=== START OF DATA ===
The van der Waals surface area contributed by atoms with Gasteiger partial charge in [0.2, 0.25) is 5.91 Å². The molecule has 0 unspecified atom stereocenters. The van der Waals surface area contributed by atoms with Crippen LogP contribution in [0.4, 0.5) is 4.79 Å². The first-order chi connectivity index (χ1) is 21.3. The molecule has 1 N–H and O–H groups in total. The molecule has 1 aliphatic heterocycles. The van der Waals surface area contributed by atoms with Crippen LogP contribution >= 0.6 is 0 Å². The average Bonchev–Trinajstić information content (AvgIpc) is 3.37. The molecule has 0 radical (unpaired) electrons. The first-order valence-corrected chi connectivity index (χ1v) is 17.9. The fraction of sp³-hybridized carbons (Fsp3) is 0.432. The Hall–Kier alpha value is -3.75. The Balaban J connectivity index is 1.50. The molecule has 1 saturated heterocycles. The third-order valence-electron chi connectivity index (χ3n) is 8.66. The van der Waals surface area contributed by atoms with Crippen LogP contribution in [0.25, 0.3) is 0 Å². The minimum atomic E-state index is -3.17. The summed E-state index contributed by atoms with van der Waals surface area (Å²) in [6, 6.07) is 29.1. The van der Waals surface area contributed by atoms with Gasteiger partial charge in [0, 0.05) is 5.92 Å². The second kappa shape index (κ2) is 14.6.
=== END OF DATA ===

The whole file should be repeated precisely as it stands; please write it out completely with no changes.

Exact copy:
The van der Waals surface area contributed by atoms with Gasteiger partial charge in [0.2, 0.25) is 5.91 Å². The molecule has 0 unspecified atom stereocenters. The van der Waals surface area contributed by atoms with Crippen LogP contribution in [0.4, 0.5) is 4.79 Å². The first-order chi connectivity index (χ1) is 21.3. The molecule has 1 N–H and O–H groups in total. The molecule has 1 aliphatic heterocycles. The van der Waals surface area contributed by atoms with Crippen LogP contribution >= 0.6 is 0 Å². The average Bonchev–Trinajstić information content (AvgIpc) is 3.37. The molecule has 0 radical (unpaired) electrons. The first-order valence-corrected chi connectivity index (χ1v) is 17.9. The fraction of sp³-hybridized carbons (Fsp3) is 0.432. The Hall–Kier alpha value is -3.75. The Balaban J connectivity index is 1.50. The molecule has 1 saturated heterocycles. The third-order valence-electron chi connectivity index (χ3n) is 8.66. The van der Waals surface area contributed by atoms with Crippen LogP contribution in [0.25, 0.3) is 0 Å². The minimum atomic E-state index is -3.17. The summed E-state index contributed by atoms with van der Waals surface area (Å²) in [6, 6.07) is 29.1. The van der Waals surface area contributed by atoms with Gasteiger partial charge in [0, 0.05) is 5.92 Å². The second kappa shape index (κ2) is 14.6.